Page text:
The Edmonton Oilers became the latest pro sports team to bus into the United States before flying to another destination south of the border because of COVID-19 testing rules.
But because of location, the Oilers’ journey was more complicated than others.
The Oilers flew to B.C. after their Game 2 win over the Los Angeles Kings and then took a bus ride of just over an hour to Bellingham International Airport in Washington state on Thursday. From there, the Oilers made the flight to L.A., site of Game 3 on Friday.
The Oilers, like others in similar situations, avoid mandatory COVID-19 testing by taking a domestic flight in the U.S. Any flights from outside the country require all passengers to be tested.
“For us we just thought it was the smartest move for our group,” Oilers coach Jay Woodcroft said. “We involved our players in the decision and it was a good travel day today. Everybody’s feeling good about being in the sunshine here down in California.”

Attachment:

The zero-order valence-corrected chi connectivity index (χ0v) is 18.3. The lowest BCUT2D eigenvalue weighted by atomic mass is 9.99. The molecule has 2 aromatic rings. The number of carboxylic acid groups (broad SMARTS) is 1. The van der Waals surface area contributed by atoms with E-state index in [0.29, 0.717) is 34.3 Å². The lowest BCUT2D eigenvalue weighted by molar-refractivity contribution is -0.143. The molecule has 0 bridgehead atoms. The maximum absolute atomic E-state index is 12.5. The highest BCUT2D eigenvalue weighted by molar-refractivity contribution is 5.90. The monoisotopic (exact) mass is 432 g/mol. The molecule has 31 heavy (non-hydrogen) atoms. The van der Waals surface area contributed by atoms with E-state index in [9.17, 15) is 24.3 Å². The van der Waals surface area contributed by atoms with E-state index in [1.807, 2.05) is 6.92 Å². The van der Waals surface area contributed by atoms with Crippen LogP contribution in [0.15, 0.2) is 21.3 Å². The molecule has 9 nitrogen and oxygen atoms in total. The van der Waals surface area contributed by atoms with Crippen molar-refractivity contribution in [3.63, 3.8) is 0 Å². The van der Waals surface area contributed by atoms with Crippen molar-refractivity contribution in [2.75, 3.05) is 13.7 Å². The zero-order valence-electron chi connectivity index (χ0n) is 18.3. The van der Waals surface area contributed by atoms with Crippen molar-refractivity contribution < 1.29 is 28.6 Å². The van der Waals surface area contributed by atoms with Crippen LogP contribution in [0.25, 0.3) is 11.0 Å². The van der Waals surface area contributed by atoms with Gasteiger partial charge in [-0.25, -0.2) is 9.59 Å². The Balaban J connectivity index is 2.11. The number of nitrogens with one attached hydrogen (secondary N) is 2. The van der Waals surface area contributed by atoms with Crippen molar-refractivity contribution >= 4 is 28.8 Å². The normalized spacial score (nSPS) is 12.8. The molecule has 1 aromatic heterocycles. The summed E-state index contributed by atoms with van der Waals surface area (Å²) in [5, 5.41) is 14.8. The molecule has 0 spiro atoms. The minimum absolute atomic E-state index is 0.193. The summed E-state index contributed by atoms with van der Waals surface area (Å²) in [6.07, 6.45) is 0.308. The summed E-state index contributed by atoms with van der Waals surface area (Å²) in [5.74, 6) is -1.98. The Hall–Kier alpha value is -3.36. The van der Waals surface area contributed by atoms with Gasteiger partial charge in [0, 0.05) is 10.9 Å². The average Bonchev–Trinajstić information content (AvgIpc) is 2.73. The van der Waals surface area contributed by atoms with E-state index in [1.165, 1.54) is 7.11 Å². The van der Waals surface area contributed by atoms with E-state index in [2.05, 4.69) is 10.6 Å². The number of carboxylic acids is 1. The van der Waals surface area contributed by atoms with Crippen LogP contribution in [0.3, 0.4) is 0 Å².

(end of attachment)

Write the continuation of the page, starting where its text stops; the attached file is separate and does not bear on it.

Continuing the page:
“You want to make the best decision possible for your group and it was one we gave a lot of thought to,” Woodcroft added. “It was executed excellently today and we’re getting ready for Game No. 3 tomorrow.”
Oilers defenceman Evan Bouchard, whose team split the first two games in Edmonton, said the travel arrangements were “a little different than normal. But we’re here now and we’re just focusing on tomorrow.”
Toronto teams and opponents in hockey, baseball and basketball have taken similar approaches.
The Toronto Sun‘s Rob Longley reported the Toronto Blue Jays and New York Yankees bused to Buffalo — about two hours away — after a game in the Ontario capital on Wednesday.
Because of a delay at the border, the Blue Jays did not arrive in Cleveland, where they played Thursday, until close to 4 a.m. The team opted not to take batting practice before a 6-5 loss to the Guardians, deciding more rest was best.
The Yankees, meanwhile, headed home (some were in attendance at Thursday’s Rangers playoff game).
The Buffalo News published a story on the recent trend on Thursday, noting it’s been a boost for the Buffalo Niagara International Airport.
“When a plane flies to Buffalo to pick up those teams, that’s additional revenue for us,” Lee Weitz, director of aviation for the airport, told the newspaper.